An additional benefit to this technique is the surprising speed at which these flowers grow! In only a few hours we have the ability to grow objects that biomimic, where nature often takes days, weeks, months or even years.

How did you photograph the barium carbonate crystals?

AM: They are smaller than the width of a human hair, which is about 100 microns in diameter. So, in order to capture the image of the crystals, I used a scanning electron microscope.

Why are the structures shaped like that? 

AM: This is a function of the dynamic interplay that exists between silica and barium carbonate, which form the flowers, and their response to solution pH and carbon dioxide concentration. The influx of carbon dioxide into the system by simple diffusion causes the precipitation of barium carbonate, leading to the reduction of the pH (i.e. increased acidity) where growth occurs.

At the same time, the formation of silica consumes this acid, thus allowing for the barium carbonate to crystallize again. So, the sizes and shapes of these crystals are regulated by this cyclic feedback mechanism that exists between these two components.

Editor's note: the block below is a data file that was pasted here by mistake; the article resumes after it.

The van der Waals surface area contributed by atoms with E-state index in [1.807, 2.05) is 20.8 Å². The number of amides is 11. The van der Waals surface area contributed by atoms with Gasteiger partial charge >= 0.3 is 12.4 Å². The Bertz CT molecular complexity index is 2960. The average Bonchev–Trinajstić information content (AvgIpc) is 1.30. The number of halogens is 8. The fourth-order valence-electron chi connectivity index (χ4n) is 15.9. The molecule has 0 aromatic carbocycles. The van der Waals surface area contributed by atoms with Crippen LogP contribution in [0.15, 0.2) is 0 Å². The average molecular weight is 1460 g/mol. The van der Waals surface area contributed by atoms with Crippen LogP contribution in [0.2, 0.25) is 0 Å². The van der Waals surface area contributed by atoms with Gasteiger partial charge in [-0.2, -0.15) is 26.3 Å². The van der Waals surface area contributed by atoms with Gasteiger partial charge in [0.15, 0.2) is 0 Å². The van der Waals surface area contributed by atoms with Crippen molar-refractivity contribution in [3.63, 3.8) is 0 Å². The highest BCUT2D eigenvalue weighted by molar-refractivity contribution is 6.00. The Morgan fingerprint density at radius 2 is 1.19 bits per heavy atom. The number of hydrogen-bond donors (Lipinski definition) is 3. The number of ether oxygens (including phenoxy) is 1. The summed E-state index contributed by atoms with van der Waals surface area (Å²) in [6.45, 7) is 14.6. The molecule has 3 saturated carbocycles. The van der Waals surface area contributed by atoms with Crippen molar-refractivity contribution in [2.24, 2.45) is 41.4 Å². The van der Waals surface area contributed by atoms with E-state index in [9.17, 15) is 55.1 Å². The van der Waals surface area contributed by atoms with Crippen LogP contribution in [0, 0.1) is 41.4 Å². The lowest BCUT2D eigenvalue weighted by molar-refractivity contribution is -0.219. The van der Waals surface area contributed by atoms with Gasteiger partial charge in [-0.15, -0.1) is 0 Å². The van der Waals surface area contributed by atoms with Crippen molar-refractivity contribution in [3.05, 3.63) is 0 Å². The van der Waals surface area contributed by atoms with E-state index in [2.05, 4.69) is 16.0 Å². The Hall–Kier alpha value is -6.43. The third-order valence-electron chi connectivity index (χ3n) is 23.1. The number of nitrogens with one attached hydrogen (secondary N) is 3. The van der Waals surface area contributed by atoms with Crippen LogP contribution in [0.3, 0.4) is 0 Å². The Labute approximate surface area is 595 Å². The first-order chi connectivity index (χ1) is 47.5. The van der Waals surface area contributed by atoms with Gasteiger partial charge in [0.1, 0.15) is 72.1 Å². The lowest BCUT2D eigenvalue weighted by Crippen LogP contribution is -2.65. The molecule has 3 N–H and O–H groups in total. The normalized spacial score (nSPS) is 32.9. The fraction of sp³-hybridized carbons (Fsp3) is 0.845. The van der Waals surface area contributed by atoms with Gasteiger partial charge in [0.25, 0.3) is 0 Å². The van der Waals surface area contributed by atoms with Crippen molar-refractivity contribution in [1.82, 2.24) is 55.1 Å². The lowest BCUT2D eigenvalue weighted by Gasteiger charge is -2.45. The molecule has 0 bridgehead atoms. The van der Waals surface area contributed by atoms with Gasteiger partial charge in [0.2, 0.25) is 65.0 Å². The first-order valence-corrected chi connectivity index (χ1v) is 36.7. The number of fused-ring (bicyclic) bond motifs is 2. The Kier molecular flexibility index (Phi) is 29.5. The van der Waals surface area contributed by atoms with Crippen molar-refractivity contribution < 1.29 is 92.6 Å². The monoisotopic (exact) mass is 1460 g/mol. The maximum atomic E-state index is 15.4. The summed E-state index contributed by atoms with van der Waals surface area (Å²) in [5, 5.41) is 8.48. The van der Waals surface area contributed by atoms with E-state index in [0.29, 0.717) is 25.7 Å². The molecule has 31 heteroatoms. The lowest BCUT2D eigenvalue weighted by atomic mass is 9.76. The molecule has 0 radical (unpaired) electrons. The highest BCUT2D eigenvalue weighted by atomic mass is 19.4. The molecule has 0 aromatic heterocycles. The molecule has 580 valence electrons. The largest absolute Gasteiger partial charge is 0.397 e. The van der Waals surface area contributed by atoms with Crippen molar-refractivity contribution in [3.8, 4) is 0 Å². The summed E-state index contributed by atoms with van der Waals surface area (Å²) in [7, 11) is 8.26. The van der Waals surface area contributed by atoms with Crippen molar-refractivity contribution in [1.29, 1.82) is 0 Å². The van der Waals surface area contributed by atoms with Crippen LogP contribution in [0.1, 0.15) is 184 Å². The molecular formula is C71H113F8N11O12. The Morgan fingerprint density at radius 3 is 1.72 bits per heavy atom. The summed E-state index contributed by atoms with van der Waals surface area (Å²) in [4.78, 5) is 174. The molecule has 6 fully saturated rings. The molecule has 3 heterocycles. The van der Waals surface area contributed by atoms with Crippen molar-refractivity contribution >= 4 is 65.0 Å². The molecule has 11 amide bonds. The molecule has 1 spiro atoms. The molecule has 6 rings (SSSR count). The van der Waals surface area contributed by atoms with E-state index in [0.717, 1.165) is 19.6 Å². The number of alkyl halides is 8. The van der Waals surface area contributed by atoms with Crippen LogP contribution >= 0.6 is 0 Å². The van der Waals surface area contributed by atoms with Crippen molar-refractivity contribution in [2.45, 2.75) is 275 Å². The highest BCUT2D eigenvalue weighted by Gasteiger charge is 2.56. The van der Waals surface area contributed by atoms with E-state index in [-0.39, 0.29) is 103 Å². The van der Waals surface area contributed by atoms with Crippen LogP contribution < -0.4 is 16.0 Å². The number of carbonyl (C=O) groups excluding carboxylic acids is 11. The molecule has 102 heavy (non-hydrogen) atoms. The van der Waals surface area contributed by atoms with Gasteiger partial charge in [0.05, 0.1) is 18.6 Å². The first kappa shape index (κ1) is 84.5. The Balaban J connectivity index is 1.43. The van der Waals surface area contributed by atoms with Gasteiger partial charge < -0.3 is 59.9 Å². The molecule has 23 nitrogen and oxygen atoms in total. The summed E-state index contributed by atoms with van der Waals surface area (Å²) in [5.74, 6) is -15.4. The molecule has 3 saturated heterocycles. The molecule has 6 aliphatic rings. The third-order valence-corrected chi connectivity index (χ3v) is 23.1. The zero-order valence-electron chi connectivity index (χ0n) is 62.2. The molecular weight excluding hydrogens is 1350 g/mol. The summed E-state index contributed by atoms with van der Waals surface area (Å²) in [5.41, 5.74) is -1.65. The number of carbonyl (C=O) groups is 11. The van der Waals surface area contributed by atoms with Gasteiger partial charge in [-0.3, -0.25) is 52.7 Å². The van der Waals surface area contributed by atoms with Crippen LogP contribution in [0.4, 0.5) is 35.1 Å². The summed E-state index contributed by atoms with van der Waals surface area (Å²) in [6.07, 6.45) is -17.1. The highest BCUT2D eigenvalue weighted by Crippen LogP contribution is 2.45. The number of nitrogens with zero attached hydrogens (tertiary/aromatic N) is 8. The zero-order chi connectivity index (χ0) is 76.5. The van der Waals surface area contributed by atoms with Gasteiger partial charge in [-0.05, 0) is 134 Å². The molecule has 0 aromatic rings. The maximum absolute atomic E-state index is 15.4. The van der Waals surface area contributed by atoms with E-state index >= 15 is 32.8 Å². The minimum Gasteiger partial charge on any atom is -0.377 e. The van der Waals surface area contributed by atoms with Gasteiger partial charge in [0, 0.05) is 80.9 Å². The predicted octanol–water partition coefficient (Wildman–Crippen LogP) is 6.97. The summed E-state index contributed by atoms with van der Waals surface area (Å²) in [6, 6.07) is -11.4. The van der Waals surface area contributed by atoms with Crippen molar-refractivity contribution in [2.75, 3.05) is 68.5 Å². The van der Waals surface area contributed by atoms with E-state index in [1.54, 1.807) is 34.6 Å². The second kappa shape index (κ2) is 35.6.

Deeper in the solution, where the carbon dioxide concentration is lower, the nucleation density also tends to be lower. Thus, the microstructures are able to unfurl into flower-like shapes. This is a process that we can guide deterministically by allowing more carbon dioxide into the system at specific times or by changing the initial pH such that shapes can be hierarchically assembled.

Where are you at with your studies at Concordia and what are your plans after graduating?

MT: I am doing my MSc degree in chemistry at Concordia with Louis Cuccia, through the Cuccia Research Group.

I suspect my life after graduation will involve sending out countless job applications. The good thing is that chemistry is essential for designing innovative solutions to the challenges of our daily lives. More specifically, my studies have given me invaluable experience in the use of various microscopy instrumentations, crystallization techniques and material chemistry.

What would winning the NSERC Science Exposed contest mean to you?

MT: The ultimate goal of my involvement in this competition is to put my work into the homes of as many members of the Canadian public as possible. This will hopefully stimulate the interest of young scientists and maybe even challenge their view as to what it means to be a flower.

Why did you choose to do your NSERC-funded research at Concordia?

MT: To be a student in the Department of Chemistry and Biochemistry here is to belong to a community that not only fosters curiosity and excellence in science but one that also nurtures and takes care of its student researchers. It is precisely this sort of positive environment that made me choose to do my research at Concordia.
 

Vote here to help Concordians Arthi Ramachandran or Alicia McTaggart win the People's Choice Award in NSERC's 2017 Science Exposed photo contest. The deadline is October 1, 2017, before midnight.